On Wednesday the SNP lost their application to the Court of Session in Scotland for an interim interdict (what the law of Wales, England and Northern Ireland would call an interim injunction) precluding the showing by the BBC in Scotland of the final election debate on Thursday, in the absence of the leader of the SNP, Alex Salmond, being given the same right to appear as the Conservative, Liberal and Labour party leaders.
This was probably bound to fail, if in part because of jurisdictional and pragmatic reasons, and I am sure they knew this. They were really just making a point. The debates were in Manchester, and the Court of Session has no jurisdiction in respect of Manchester. The holding of the debate there would have been a matter for the High Court of England and Wales. An interdict precluding the showing of the debate from transmitting stations in Scotland would probably have been within jurisdiction, but fairly pointless given that it was also broadcast by Sky and was available over the internet.
One can understand the SNP's point. The Liberal Democrats have benefited greatly, and somewhat unexpectedly, from the three televised debates and there is every reason to believe that the SNP would pick up more votes in constituencies which are marginal for them had they been allowed to appear. There have been a number of newspaper articles about it, such as Magnus Linklater's "the BBC doesn't understand devolution" in the Times which in my view was lightly reasoned to the point of trivialising the issues. There have been similar articles in the Guardian of better quality. The purpose of this blog article is to invite consideration of the wider range of questions to which Mr Salmond's request for an appearance gives rise.
Contrary to what Magnus Linklater says, the BBC almost certainly do understand devolution, and spend considerably more time and trouble spelling out, in their news reports, the territorial extent of the political matters which they report than do most other organisations. They have become pretty rigorous in not conflating England on the one hand with Britain and the United Kingdom on the other (and vice versa), which is something the newspapers and the three main parties are less good at. In the case of the newspapers this is mainly from genuine ignorance, and in the case of the three main parties is from a desire to obfuscate. For the interested, compare the BBC's coverage of the three party manifestos, which did explain territorial extent, with the manifestos themselves (including that of Mr Linklater's wife's party, the Liberal Democrats) which largely did not.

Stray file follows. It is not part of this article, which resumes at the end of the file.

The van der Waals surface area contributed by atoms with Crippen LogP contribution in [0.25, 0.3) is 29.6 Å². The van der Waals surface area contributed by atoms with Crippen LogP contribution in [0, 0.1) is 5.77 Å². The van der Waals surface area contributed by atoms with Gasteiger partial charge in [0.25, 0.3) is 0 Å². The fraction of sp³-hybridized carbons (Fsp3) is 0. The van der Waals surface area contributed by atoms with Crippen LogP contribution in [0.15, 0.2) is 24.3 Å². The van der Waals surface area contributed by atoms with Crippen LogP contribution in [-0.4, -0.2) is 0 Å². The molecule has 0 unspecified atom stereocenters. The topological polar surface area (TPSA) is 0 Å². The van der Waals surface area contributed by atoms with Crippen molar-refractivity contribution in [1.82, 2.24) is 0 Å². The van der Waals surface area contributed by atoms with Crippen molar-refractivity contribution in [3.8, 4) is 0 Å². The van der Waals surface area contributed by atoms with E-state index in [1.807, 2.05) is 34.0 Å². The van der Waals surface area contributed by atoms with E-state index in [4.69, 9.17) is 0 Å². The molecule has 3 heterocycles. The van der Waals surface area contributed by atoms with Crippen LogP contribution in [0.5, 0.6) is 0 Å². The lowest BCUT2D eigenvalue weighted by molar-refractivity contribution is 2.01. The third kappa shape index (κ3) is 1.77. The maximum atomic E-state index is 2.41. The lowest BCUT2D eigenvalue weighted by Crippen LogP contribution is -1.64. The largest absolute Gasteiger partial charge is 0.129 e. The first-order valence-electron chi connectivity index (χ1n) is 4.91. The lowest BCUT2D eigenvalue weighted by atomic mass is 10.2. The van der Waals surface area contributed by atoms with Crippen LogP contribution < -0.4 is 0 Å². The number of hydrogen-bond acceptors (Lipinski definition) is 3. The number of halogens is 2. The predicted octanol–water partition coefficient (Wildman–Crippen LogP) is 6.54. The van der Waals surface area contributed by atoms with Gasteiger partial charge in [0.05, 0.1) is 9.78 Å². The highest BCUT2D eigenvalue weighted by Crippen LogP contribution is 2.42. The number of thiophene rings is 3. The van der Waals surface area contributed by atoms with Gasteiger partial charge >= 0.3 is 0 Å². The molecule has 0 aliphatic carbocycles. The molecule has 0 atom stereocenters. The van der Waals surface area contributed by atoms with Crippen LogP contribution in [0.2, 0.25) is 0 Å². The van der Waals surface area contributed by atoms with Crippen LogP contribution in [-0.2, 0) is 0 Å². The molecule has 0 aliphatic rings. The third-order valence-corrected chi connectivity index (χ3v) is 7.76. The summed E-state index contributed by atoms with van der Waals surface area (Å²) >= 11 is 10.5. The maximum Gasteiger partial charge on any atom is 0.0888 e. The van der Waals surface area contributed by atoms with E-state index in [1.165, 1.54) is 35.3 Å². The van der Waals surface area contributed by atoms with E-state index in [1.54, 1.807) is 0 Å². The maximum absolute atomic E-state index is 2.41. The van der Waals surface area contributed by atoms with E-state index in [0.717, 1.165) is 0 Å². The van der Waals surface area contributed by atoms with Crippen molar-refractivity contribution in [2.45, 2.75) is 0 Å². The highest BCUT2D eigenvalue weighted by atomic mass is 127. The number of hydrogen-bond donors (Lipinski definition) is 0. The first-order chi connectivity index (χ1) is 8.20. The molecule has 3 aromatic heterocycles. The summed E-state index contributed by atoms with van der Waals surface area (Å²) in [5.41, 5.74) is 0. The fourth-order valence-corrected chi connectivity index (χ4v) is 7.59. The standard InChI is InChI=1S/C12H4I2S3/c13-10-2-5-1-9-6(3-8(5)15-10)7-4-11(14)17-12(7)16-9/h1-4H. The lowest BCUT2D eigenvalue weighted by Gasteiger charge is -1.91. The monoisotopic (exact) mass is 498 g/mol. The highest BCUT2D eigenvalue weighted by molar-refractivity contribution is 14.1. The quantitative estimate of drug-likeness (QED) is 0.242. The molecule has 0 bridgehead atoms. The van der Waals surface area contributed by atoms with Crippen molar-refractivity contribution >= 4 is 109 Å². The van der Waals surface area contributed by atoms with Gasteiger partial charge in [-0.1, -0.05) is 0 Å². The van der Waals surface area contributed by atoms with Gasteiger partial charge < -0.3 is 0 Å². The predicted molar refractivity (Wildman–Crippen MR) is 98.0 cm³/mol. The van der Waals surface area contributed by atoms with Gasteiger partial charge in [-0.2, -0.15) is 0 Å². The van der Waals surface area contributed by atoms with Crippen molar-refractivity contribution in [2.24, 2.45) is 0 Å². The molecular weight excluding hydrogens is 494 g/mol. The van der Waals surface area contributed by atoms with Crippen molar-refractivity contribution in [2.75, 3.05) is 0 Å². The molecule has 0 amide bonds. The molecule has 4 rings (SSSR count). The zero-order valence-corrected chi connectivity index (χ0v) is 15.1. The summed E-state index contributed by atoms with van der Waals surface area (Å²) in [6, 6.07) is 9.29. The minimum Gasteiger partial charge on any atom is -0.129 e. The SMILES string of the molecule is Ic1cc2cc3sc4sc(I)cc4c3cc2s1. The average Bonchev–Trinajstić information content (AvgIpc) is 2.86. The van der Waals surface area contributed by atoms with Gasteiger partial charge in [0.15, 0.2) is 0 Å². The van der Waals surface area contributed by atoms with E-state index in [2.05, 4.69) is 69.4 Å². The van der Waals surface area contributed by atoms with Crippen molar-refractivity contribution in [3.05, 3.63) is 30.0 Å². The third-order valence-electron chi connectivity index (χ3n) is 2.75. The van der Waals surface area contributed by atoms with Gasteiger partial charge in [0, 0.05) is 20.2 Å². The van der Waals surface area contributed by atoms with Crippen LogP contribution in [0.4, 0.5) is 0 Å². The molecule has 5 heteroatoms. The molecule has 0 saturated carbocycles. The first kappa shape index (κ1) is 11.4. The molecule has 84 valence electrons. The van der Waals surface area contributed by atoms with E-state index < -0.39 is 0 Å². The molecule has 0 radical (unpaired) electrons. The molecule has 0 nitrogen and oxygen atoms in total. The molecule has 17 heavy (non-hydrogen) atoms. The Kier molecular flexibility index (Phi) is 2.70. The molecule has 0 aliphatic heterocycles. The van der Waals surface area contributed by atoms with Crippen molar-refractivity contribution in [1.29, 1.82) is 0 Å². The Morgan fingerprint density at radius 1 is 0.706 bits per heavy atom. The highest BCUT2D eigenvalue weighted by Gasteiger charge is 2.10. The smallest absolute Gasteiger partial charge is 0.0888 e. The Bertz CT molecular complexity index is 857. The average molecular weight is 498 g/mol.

Devolution and the television debates
The fact of the matter is that devolution has thrown up real dilemmas. The first televised debate covered matters which were largely devolved in Scotland, Wales and Northern Ireland, and during the debate the ITV presenter gamely made that point (frequently) and indicated that there would be separate leadership debates in those three countries on them, as indeed there were. However, discussion of devolved matters such as health, education and policing at the Scottish leader's debate which did take place subsequently would still have been irrelevant to this election, since Westminster and the UK Parliament do not govern those matters in Scotland. They will instead be for the Scottish elections which are to take place in 2011.
That did not stop the Scottish party leaders waffling on about those things in Scotland as if they were of relevance to the choice of their electors in the Westminster election. If the Scottish leaders had waffled on in their debate about their parties' policies for England on the NHS and education, that would have had more relevance, because pending a solution to the West Lothian Question Scottish MPs do exercise a decision making function on them, but for England and Wales only.
Most reasonable people would I think agree that it would have been absurd for Alex Salmond to have been present at the first televised debate which, as I have said, largely concerned policies affecting England or England and Wales only.
Should Alex Salmond have been allowed to participate in the second and third debates, which covered a number of matters not devolved, such as taxation, the deficit, defence, foreign affairs and immigration? The case for that is certainly stronger. But the fact of the matter is that these will be matters for the UK government, and the SNP are only fielding candidates in Scotland and therefore will be unable to form a government for the UK.
It must be acknowledged that in the event of a hung Parliament they may exercise some influence on these UK matters, but so will the DUP, the SDLP and Plaid Cymru, as will also the Greens and UKIP (should they obtain any seats) and Sinn Fein (in the unlikely event of them deciding to take up their seats). The remaining defining feature of the SNP is that they are in government in Scotland, albeit without a majority, but so are the DUP and Sinn Fein in Northern Ireland (who are in a coalition government which does have a majority) and Plaid Cymru in Wales (who are in a coalition government with Labour). Should the SNP be allowed to appear while in government, but not if they cease to be after the 2011 elections? If so, the proposition is that the elections for the Scottish Parliament will determine the right to appear in debates on elections for the Westminster Parliament, which has its own logical dilemmas; and this appearance would clearly have to be accompanied by an appearance also by the leaders of the DUP, Sinn Fein and Plaid Cymru (should they want it). The DUP, Sinn Fein and Plaid Cymru did not seem to appear on Mr Linklater's radar however.
There is simply no easy answer to this. The BBC's holding of separate debates for Scotland, Wales and Northern Ireland was a defensible one. Plainly however it will not satisfy some Scots, but it seems few things do.